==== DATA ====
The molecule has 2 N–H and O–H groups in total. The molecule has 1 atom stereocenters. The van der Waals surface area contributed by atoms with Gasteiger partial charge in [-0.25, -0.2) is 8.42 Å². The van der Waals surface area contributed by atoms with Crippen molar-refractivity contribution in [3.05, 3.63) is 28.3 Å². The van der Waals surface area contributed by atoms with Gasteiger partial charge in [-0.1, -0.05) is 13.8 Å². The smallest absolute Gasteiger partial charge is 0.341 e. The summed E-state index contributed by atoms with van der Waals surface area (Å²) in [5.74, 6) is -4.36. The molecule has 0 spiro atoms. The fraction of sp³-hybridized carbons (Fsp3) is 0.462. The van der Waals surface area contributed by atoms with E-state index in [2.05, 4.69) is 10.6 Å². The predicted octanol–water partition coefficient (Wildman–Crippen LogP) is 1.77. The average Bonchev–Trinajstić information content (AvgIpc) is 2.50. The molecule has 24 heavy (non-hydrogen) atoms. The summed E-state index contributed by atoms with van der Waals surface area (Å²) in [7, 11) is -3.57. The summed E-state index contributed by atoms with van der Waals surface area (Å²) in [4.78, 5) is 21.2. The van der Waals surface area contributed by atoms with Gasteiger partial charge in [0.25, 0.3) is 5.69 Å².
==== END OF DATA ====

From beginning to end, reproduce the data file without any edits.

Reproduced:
The molecule has 2 N–H and O–H groups in total. The molecule has 1 atom stereocenters. The van der Waals surface area contributed by atoms with Gasteiger partial charge in [-0.25, -0.2) is 8.42 Å². The van der Waals surface area contributed by atoms with Crippen molar-refractivity contribution in [3.05, 3.63) is 28.3 Å². The van der Waals surface area contributed by atoms with Gasteiger partial charge in [-0.1, -0.05) is 13.8 Å². The smallest absolute Gasteiger partial charge is 0.341 e. The summed E-state index contributed by atoms with van der Waals surface area (Å²) in [5.74, 6) is -4.36. The molecule has 0 spiro atoms. The fraction of sp³-hybridized carbons (Fsp3) is 0.462. The van der Waals surface area contributed by atoms with E-state index in [2.05, 4.69) is 10.6 Å². The predicted octanol–water partition coefficient (Wildman–Crippen LogP) is 1.77. The average Bonchev–Trinajstić information content (AvgIpc) is 2.50. The molecule has 24 heavy (non-hydrogen) atoms. The summed E-state index contributed by atoms with van der Waals surface area (Å²) in [7, 11) is -3.57. The summed E-state index contributed by atoms with van der Waals surface area (Å²) in [4.78, 5) is 21.2. The van der Waals surface area contributed by atoms with Gasteiger partial charge in [0.25, 0.3) is 5.69 Å².